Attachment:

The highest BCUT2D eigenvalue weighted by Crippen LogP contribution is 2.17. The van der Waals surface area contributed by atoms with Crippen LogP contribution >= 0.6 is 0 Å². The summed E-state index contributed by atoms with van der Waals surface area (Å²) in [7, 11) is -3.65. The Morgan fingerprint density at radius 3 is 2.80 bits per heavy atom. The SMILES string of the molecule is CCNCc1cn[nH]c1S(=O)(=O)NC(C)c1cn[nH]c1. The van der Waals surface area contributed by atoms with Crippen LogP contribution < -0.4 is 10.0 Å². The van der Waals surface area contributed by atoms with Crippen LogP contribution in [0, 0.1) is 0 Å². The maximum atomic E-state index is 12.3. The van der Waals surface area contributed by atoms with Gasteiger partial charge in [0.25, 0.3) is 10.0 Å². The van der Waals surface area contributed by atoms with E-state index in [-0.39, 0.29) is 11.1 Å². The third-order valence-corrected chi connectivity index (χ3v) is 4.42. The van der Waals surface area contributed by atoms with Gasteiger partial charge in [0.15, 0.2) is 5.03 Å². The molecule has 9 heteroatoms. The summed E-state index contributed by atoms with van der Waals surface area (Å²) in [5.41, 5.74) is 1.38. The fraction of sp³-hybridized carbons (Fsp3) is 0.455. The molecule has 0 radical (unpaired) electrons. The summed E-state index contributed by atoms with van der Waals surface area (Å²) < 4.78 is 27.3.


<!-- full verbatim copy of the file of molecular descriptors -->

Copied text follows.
The highest BCUT2D eigenvalue weighted by Crippen LogP contribution is 2.17. The van der Waals surface area contributed by atoms with Crippen LogP contribution >= 0.6 is 0 Å². The summed E-state index contributed by atoms with van der Waals surface area (Å²) in [7, 11) is -3.65. The Morgan fingerprint density at radius 3 is 2.80 bits per heavy atom. The SMILES string of the molecule is CCNCc1cn[nH]c1S(=O)(=O)NC(C)c1cn[nH]c1. The van der Waals surface area contributed by atoms with Crippen LogP contribution < -0.4 is 10.0 Å². The van der Waals surface area contributed by atoms with Crippen LogP contribution in [0, 0.1) is 0 Å². The maximum atomic E-state index is 12.3. The van der Waals surface area contributed by atoms with Gasteiger partial charge in [0.25, 0.3) is 10.0 Å². The van der Waals surface area contributed by atoms with E-state index in [-0.39, 0.29) is 11.1 Å². The third-order valence-corrected chi connectivity index (χ3v) is 4.42. The van der Waals surface area contributed by atoms with Gasteiger partial charge in [0.15, 0.2) is 5.03 Å². The molecule has 9 heteroatoms. The summed E-state index contributed by atoms with van der Waals surface area (Å²) in [5.41, 5.74) is 1.38. The fraction of sp³-hybridized carbons (Fsp3) is 0.455. The molecule has 0 radical (unpaired) electrons. The summed E-state index contributed by atoms with van der Waals surface area (Å²) < 4.78 is 27.3.